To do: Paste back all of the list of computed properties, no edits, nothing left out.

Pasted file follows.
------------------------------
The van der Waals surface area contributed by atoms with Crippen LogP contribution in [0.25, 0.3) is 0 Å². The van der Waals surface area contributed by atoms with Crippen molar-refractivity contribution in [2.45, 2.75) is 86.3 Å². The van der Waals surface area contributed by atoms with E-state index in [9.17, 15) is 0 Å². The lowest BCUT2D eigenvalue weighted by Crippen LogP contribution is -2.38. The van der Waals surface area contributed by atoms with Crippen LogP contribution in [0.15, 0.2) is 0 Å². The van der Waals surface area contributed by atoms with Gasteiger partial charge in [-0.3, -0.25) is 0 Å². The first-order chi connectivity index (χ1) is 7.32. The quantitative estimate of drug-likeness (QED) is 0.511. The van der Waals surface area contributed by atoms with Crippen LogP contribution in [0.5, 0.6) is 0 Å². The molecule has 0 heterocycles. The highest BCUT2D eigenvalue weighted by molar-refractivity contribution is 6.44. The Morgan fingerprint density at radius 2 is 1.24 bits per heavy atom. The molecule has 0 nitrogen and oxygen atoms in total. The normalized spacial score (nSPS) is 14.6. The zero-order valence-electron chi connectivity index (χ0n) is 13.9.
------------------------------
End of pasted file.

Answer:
The van der Waals surface area contributed by atoms with Crippen LogP contribution in [0.25, 0.3) is 0 Å². The van der Waals surface area contributed by atoms with Crippen molar-refractivity contribution in [2.45, 2.75) is 86.3 Å². The van der Waals surface area contributed by atoms with E-state index in [9.17, 15) is 0 Å². The lowest BCUT2D eigenvalue weighted by Crippen LogP contribution is -2.38. The van der Waals surface area contributed by atoms with Crippen LogP contribution in [0.15, 0.2) is 0 Å². The van der Waals surface area contributed by atoms with Gasteiger partial charge in [-0.3, -0.25) is 0 Å². The first-order chi connectivity index (χ1) is 7.32. The quantitative estimate of drug-likeness (QED) is 0.511. The van der Waals surface area contributed by atoms with Crippen LogP contribution in [0.5, 0.6) is 0 Å². The molecule has 0 heterocycles. The highest BCUT2D eigenvalue weighted by molar-refractivity contribution is 6.44. The Morgan fingerprint density at radius 2 is 1.24 bits per heavy atom. The molecule has 0 nitrogen and oxygen atoms in total. The normalized spacial score (nSPS) is 14.6. The zero-order valence-electron chi connectivity index (χ0n) is 13.9.